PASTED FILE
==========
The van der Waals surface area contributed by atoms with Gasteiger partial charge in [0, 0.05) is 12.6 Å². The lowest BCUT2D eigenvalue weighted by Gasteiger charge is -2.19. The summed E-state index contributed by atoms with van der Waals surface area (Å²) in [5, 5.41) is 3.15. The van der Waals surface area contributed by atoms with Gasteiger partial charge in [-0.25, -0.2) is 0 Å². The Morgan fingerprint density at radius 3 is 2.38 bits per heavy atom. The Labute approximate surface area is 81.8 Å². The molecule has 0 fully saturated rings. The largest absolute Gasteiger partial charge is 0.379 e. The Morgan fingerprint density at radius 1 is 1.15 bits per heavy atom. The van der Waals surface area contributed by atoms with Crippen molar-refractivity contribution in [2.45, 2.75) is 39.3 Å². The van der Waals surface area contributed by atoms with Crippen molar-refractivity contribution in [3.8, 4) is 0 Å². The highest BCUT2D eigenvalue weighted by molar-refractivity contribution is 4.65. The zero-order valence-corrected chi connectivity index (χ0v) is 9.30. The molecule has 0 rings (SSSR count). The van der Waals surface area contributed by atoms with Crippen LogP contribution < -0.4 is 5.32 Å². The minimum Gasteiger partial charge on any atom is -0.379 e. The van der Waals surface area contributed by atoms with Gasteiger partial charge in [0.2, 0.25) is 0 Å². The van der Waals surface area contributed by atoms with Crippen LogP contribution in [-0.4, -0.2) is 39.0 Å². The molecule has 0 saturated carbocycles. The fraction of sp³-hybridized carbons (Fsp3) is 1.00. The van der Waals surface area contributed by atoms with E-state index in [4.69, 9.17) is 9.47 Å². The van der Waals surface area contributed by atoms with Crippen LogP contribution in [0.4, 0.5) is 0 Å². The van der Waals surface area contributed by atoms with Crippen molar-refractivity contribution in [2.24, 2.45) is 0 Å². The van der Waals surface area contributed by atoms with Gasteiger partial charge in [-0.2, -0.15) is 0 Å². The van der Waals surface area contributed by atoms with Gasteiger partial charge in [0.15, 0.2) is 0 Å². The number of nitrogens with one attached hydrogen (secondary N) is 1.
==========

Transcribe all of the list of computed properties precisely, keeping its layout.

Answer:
The van der Waals surface area contributed by atoms with Gasteiger partial charge in [0, 0.05) is 12.6 Å². The lowest BCUT2D eigenvalue weighted by Gasteiger charge is -2.19. The summed E-state index contributed by atoms with van der Waals surface area (Å²) in [5, 5.41) is 3.15. The van der Waals surface area contributed by atoms with Gasteiger partial charge in [-0.25, -0.2) is 0 Å². The Morgan fingerprint density at radius 3 is 2.38 bits per heavy atom. The Labute approximate surface area is 81.8 Å². The molecule has 0 fully saturated rings. The largest absolute Gasteiger partial charge is 0.379 e. The Morgan fingerprint density at radius 1 is 1.15 bits per heavy atom. The van der Waals surface area contributed by atoms with Crippen molar-refractivity contribution in [2.45, 2.75) is 39.3 Å². The van der Waals surface area contributed by atoms with Crippen molar-refractivity contribution in [3.8, 4) is 0 Å². The highest BCUT2D eigenvalue weighted by molar-refractivity contribution is 4.65. The zero-order valence-corrected chi connectivity index (χ0v) is 9.30. The molecule has 0 rings (SSSR count). The van der Waals surface area contributed by atoms with Crippen LogP contribution < -0.4 is 5.32 Å². The minimum Gasteiger partial charge on any atom is -0.379 e. The van der Waals surface area contributed by atoms with Gasteiger partial charge in [0.2, 0.25) is 0 Å². The van der Waals surface area contributed by atoms with Crippen LogP contribution in [-0.4, -0.2) is 39.0 Å². The molecule has 0 saturated carbocycles. The fraction of sp³-hybridized carbons (Fsp3) is 1.00. The van der Waals surface area contributed by atoms with E-state index in [4.69, 9.17) is 9.47 Å². The van der Waals surface area contributed by atoms with Crippen LogP contribution in [0.4, 0.5) is 0 Å². The van der Waals surface area contributed by atoms with Crippen molar-refractivity contribution in [2.24, 2.45) is 0 Å². The van der Waals surface area contributed by atoms with Gasteiger partial charge in [-0.2, -0.15) is 0 Å². The van der Waals surface area contributed by atoms with Gasteiger partial charge in [0.15, 0.2) is 0 Å². The number of nitrogens with one attached hydrogen (secondary N) is 1.